The Sabres have been decimated by injuries to their defensive corps, as they've lost Henrik Tallinder for the playoffs, and Teppo Numinen has not been able to play through a hip pointer. That leaves four guys manning the area in front of Ryan Miller, and those four guys could all easily log close to 30 minutes of ice time tonight. Brian Campbell, Rory Fitzpatrick, Toni Lydman, and Jay McKee are healthy, and they'd better be ready tonight. The Hurricanes will try to run the Sabres out of RBC Center tonight, and they'll be successful if the Sabres can't find a way to score early and put the pressure on the 'Canes. Buffalo's biggest flaw the last two games hasn't been Ryan Miller. It hasn't been the defense, despite the staggering lack of depth. It's been the offense.
The Sabres have missed on a large number of golden scoring chances, and it's a trend that they have to reverse if they are to survive this series and get one step closer to a championship that would invigorate the city of Buffalo and all of western New York, where the fans have suffered through those four straight Super Bowl losses with the Bills, along with the Sabres' 1998 Cup Finals run, which ended on a somewhat controversial goal by Brett Hull. If Buffalo wins tonight, it will be because they cashed in on Carolina's defensive zone mistakes and turnovers, which were happening left and right in the first period of Game 6, yet Buffalo only scored once prior to overtime.
I'm sticking with Buffalo, who I picked to make the Finals before the playoffs started. But it should be known that Carolina has to be considered the favorite to win tonight. Buffalo is too short on defensemen, and Carolina has too much speed and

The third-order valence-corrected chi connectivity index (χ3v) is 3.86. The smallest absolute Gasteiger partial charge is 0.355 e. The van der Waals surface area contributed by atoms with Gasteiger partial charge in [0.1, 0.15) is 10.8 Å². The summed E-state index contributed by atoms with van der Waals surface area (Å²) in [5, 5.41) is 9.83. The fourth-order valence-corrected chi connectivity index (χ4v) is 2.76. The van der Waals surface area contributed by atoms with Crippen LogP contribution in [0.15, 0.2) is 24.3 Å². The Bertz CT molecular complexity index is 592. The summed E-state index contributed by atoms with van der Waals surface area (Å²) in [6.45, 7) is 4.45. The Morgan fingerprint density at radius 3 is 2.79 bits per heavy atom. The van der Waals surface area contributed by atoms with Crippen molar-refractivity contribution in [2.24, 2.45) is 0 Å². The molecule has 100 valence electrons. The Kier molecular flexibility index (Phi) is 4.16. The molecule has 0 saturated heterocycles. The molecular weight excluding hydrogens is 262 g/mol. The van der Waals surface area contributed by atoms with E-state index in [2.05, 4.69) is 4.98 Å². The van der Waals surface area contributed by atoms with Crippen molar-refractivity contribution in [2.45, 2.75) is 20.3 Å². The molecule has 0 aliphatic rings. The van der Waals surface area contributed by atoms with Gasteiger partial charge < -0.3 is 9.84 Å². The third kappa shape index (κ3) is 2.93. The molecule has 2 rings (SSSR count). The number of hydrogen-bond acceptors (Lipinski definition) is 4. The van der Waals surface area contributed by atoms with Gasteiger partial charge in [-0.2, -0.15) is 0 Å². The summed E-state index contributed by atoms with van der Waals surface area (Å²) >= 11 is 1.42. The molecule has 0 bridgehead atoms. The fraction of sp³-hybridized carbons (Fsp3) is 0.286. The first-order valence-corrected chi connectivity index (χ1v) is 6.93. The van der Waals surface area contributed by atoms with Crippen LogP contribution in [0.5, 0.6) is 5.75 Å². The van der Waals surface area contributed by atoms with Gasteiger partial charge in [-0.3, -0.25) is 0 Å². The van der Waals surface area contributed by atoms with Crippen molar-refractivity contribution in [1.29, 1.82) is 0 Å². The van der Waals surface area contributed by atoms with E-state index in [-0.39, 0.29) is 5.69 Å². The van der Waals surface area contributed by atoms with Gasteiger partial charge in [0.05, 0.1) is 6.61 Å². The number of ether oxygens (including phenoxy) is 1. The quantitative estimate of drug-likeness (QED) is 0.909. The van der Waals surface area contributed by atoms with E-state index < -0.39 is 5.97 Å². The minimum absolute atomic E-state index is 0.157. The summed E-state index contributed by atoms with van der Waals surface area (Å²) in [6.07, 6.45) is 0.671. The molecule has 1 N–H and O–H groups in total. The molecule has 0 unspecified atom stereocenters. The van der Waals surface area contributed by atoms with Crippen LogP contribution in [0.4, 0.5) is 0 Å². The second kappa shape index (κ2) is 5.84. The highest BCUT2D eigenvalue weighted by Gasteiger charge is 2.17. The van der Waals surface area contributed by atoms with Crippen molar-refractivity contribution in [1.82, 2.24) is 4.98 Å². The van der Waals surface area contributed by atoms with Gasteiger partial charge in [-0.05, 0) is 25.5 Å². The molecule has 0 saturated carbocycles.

Please, Ryan Miller. Please play the game of your life tonight.
32-5? To the PIRATES? The Brewers have apparently decided to suck. Hopefully, this is a short-term deal. Because good teams don't lose three straight to the Pirates by a combined score of 32-5.
Roger Clemens is back. Anyone surprised? Clemens signed another one-year deal with Houston on Wednesday. He'll make about $3.5 million.
The Astros get an ace pitcher who won't break down late in the year like Clemens did last year. And they get him at what will be a relative bargain if Clemens pitches like he has the last two seasons.
Clemens gets to play in the same organization as his son, and he gets to
This latest conspiracy theory (Bud Selig told Clemens to stay away until June because they caught him using steroids) is somewhat interesting. Obviously, it has merit in that Clemens is, you know, 43 and still pitching like he's 23. And with the exception of late last season, he's really never been injured in the last few years of his career. However, he signed on the day of the Astros' 54th game, and he still isn't going to play for Houston until at least June 22, which will be around Game 70 for the Astros. Why would Clemens or the Astros want a 50-game "suspension" to really last closer to 70 or 75 games? And why would Selig, even if you think he's the biggest idiot on the planet, risk something like this getting out and destroying the credibility of the "new" steroid policy at a time where Congress is still watching over baseball like I watch over my four-year old when he's riding his bike on the Lakewalk?